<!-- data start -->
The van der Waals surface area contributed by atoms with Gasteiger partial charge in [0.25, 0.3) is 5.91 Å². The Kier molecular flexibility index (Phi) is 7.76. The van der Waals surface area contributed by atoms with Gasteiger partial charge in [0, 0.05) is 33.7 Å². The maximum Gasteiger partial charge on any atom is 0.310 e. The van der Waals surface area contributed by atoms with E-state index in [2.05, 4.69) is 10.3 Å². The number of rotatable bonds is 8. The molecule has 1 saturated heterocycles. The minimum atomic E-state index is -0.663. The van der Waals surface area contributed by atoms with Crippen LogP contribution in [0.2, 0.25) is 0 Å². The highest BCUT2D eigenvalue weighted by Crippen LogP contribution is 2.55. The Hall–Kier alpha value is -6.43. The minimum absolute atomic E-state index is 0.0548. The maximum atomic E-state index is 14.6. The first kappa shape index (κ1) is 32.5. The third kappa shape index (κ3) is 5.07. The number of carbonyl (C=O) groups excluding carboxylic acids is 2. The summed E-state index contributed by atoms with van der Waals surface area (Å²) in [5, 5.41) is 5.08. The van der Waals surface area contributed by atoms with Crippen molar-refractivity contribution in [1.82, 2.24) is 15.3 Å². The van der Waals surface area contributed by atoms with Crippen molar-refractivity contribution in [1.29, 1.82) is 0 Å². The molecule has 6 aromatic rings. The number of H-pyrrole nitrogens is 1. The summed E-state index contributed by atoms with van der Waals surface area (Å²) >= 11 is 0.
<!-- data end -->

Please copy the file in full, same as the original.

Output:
The van der Waals surface area contributed by atoms with Gasteiger partial charge in [0.25, 0.3) is 5.91 Å². The Kier molecular flexibility index (Phi) is 7.76. The van der Waals surface area contributed by atoms with Gasteiger partial charge in [0, 0.05) is 33.7 Å². The maximum Gasteiger partial charge on any atom is 0.310 e. The van der Waals surface area contributed by atoms with E-state index in [2.05, 4.69) is 10.3 Å². The number of rotatable bonds is 8. The molecule has 1 saturated heterocycles. The minimum atomic E-state index is -0.663. The van der Waals surface area contributed by atoms with Crippen LogP contribution in [0.2, 0.25) is 0 Å². The highest BCUT2D eigenvalue weighted by Crippen LogP contribution is 2.55. The Hall–Kier alpha value is -6.43. The minimum absolute atomic E-state index is 0.0548. The maximum atomic E-state index is 14.6. The first kappa shape index (κ1) is 32.5. The third kappa shape index (κ3) is 5.07. The number of carbonyl (C=O) groups excluding carboxylic acids is 2. The summed E-state index contributed by atoms with van der Waals surface area (Å²) in [5, 5.41) is 5.08. The van der Waals surface area contributed by atoms with Crippen molar-refractivity contribution in [1.82, 2.24) is 15.3 Å². The van der Waals surface area contributed by atoms with Crippen molar-refractivity contribution in [1.29, 1.82) is 0 Å². The molecule has 6 aromatic rings. The number of H-pyrrole nitrogens is 1. The summed E-state index contributed by atoms with van der Waals surface area (Å²) >= 11 is 0.